Lesson 34: Death in the Forest
For five years, I provided massage work for Hospice in working with terminally ill people who were experiencing significant pain in the last phases of their lives. It was as though the person’s end had been securely placed on a calendar and life was measured in seconds, not hours or days. As with all human beings, mental and emotional pain of regret and remorse often exceeds physical pain.
The loss of a loved one is excruciatingly unbearable, and yet, all relationships end through death, divorce or separation. But notice…each one does end at its appointed time. But also notice that that which is omnipresent is not a mystery. If it happens to everyone, it is a tragedy? Or is it is a natural process? Nonetheless, this understanding doesn’t make it any easier. Grief is being forced to let go when you don’t want to let go. Grief is saying goodbye.
“Then Savitri sat under branches wide,
Cool, green against the sun, not the hurt tree
Which his keen axe had cloven, that she shunned;
But leaned beneath a fortunate kingly trunk
She guarded him in her bosom and strove to soothe
His anguished brow and body with her hands.
All grief and fear were dead within her now
And a great calm had fallen.”
Satyavan begins to die.
“But now his sweet familiar hue was changed
Into a tarnished greyness and his eyes
Dimmed over, forsaken of the clear light she loved.
Only the dull and physical mind was left,
Vacant of the bright spirit’s luminous gaze.
But once before it faded wholly back,
He cried out in a clinging last despair,
‘Savitri, Savitri, O Savitri.
Lean down, my soul, and kiss me while I die.’”
“The Shadow of a remote uncaring god
Doomed to his Nought the illusory universe,
Cancelling its show of idea and act in Time
And its imitation of eternity
She knew that visible Death was standing there
And Satyavan had passed from her embrace.”
Unconscious of the unfolding truth of your life and death, your physical body disguises the immortality of your nature. The daily contraction and expansion of life, one day here and gone the next, causes you to see and experience instability when in fact, each moment is the act of perfection revealing itself to you. Life and death appear to be two but in reality they are one. Both cannot be true because truth is not divided. Truth is.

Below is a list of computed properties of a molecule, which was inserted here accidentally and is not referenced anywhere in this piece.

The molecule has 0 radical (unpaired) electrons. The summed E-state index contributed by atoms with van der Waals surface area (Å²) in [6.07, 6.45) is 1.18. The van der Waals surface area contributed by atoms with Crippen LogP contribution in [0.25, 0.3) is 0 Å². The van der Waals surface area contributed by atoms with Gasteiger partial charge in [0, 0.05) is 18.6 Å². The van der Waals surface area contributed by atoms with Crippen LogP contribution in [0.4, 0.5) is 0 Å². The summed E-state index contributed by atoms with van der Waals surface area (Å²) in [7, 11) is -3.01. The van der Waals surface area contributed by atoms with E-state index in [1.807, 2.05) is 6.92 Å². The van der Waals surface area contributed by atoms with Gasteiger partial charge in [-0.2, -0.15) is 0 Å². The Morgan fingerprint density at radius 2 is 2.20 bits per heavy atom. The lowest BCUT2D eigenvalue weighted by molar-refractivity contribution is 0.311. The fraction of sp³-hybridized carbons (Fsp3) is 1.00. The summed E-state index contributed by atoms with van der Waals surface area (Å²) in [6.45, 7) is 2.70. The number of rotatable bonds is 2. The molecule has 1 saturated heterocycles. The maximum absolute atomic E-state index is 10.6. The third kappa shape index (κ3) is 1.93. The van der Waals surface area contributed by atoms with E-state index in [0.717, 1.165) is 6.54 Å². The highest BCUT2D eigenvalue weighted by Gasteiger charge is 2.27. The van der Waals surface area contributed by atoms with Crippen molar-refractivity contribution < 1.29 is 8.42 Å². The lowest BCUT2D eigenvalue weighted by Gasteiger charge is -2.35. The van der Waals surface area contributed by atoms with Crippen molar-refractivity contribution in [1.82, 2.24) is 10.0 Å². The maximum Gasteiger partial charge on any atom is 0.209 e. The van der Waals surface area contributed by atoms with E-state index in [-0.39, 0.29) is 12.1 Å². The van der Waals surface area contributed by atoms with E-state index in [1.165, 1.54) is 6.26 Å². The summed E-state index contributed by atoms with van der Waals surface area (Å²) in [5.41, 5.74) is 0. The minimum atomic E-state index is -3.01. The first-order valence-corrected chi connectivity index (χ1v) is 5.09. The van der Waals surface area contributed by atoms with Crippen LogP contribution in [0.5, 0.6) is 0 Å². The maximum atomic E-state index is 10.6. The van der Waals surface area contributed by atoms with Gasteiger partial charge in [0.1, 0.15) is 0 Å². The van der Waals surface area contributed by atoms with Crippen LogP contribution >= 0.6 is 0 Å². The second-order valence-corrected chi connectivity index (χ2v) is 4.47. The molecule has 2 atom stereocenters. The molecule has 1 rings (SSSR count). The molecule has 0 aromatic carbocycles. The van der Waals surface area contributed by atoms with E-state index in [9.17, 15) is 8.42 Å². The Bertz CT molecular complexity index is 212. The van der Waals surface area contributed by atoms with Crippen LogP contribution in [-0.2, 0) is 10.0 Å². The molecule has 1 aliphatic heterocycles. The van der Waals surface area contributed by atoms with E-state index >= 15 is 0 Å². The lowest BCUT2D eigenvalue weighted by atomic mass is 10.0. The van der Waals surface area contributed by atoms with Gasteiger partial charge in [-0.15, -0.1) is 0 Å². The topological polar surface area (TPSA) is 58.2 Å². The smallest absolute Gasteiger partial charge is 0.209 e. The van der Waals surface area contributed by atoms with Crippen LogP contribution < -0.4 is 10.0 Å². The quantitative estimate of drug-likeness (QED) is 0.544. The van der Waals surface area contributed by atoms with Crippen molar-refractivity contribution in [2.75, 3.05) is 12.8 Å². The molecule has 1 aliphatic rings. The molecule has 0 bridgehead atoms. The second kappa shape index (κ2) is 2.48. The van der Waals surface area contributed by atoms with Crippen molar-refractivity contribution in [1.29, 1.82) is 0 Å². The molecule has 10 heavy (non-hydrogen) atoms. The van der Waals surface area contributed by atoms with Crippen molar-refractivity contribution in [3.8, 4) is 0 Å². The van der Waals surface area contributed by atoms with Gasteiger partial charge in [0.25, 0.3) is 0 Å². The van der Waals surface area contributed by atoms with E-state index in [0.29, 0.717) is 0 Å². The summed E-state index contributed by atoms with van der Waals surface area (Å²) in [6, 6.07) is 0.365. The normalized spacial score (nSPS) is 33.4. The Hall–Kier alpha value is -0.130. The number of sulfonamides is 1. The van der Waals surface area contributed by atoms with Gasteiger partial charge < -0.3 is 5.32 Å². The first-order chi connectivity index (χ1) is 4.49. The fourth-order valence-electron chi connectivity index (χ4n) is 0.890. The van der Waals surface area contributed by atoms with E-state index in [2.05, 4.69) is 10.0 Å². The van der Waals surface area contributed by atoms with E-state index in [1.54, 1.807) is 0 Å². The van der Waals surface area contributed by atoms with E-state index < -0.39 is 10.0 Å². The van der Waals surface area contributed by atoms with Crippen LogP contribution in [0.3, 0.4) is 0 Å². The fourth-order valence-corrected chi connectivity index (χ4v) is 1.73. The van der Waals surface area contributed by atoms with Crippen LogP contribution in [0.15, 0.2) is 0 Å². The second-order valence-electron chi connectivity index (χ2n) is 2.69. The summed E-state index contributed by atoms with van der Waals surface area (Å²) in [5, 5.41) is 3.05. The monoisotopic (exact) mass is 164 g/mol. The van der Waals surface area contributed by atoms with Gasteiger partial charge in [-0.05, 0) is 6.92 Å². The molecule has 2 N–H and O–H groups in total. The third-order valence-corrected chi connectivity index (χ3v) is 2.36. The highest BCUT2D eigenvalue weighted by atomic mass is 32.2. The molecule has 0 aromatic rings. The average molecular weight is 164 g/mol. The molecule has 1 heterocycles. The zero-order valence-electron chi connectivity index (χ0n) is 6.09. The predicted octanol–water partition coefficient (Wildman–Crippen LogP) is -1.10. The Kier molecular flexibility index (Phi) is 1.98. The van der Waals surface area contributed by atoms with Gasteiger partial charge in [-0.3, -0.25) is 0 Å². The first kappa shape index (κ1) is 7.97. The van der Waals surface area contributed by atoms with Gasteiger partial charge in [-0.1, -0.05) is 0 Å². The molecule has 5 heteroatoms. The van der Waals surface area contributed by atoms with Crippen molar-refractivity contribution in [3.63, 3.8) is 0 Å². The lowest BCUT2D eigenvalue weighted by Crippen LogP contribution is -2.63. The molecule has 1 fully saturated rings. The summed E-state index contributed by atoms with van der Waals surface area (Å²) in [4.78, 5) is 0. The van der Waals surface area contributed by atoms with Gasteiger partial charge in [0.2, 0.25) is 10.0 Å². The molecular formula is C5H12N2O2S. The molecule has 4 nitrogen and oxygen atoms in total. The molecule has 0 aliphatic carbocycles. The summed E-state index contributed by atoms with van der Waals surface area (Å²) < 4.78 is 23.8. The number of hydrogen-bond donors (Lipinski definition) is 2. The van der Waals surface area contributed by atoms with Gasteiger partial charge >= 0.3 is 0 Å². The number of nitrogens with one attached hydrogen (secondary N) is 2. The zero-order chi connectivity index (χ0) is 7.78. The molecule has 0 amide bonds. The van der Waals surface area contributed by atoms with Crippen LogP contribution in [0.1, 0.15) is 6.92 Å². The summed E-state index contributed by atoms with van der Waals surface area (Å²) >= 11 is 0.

I understand how difficult this is for you to consider. How does your heart not break when you encounter death? How does your heart make room for the goodbye…and the next goodbye…and the next goodbye?
And when “visible Death” is standing in front of you, what will you do? When what you desire fades from sight, when the fear of change grips your being and the compression from the weight of life shortens your breath, what will you do?
From East to West, yogis, lamas, gurus, priests, philosophers, and seekers have understood the purpose of life as being a transition to another dimension, to another world that is not part of this world. The escape to this other dimension is achieved through death. But if death is the doorway into the other dimension, then death is nothing more than a “middle-man.” Cut out the “middle man” and what happens?
It is only through your awakening and transformation that you will see through death which not only includes physical death but loss at all levels.
“Closely she clasped to her the mute lifeless form
As though to guard the oneness they had been
And keep the spirit still within its frame.
Then suddenly there came on her the change
Which in tremendous moments of our lives
Can overtake sometimes the human soul
And hold it up towards its luminous source.
The veil is torn, the thinker is no more:
Only the spirit sees and all is known.”
With her husband’s corpse on her breast, untouched and tranquil in this moment, she remains with him a little longer until her movement towards the black void and the confrontation with death begins. Her purpose, the conquering of death and the divinization of mankind, is underway.